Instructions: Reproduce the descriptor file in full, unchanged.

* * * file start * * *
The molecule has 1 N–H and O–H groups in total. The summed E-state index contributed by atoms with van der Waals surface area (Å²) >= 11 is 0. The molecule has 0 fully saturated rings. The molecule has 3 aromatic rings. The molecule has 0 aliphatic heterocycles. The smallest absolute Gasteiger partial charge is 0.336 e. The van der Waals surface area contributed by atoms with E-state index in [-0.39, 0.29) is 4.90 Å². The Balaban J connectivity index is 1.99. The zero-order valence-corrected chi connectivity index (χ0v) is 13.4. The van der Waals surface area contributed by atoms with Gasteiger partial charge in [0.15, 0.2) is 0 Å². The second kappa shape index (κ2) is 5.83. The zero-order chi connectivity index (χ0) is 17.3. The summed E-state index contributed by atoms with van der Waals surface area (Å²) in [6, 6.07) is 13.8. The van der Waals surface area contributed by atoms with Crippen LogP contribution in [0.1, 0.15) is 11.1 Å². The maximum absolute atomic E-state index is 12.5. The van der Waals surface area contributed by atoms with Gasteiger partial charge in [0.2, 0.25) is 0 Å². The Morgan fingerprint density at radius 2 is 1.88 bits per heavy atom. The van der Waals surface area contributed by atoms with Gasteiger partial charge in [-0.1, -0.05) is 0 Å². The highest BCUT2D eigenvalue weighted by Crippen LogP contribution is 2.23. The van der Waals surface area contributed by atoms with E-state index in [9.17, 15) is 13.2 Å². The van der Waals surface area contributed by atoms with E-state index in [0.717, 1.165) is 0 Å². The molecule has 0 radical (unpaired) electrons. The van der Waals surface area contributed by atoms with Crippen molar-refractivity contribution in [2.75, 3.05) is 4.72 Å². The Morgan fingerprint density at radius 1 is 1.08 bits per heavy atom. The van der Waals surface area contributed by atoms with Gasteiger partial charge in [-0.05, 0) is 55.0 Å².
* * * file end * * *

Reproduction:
The molecule has 1 N–H and O–H groups in total. The summed E-state index contributed by atoms with van der Waals surface area (Å²) >= 11 is 0. The molecule has 0 fully saturated rings. The molecule has 3 aromatic rings. The molecule has 0 aliphatic heterocycles. The smallest absolute Gasteiger partial charge is 0.336 e. The van der Waals surface area contributed by atoms with E-state index in [-0.39, 0.29) is 4.90 Å². The Balaban J connectivity index is 1.99. The zero-order valence-corrected chi connectivity index (χ0v) is 13.4. The van der Waals surface area contributed by atoms with Gasteiger partial charge in [0.15, 0.2) is 0 Å². The second kappa shape index (κ2) is 5.83. The zero-order chi connectivity index (χ0) is 17.3. The summed E-state index contributed by atoms with van der Waals surface area (Å²) in [6, 6.07) is 13.8. The van der Waals surface area contributed by atoms with Crippen LogP contribution in [0.1, 0.15) is 11.1 Å². The maximum absolute atomic E-state index is 12.5. The van der Waals surface area contributed by atoms with Gasteiger partial charge in [0.2, 0.25) is 0 Å². The Morgan fingerprint density at radius 2 is 1.88 bits per heavy atom. The van der Waals surface area contributed by atoms with Gasteiger partial charge in [-0.1, -0.05) is 0 Å². The highest BCUT2D eigenvalue weighted by Crippen LogP contribution is 2.23. The van der Waals surface area contributed by atoms with E-state index in [9.17, 15) is 13.2 Å². The van der Waals surface area contributed by atoms with E-state index in [0.717, 1.165) is 0 Å². The molecule has 0 radical (unpaired) electrons. The van der Waals surface area contributed by atoms with Crippen molar-refractivity contribution in [2.75, 3.05) is 4.72 Å². The Morgan fingerprint density at radius 1 is 1.08 bits per heavy atom. The van der Waals surface area contributed by atoms with Gasteiger partial charge in [-0.05, 0) is 55.0 Å².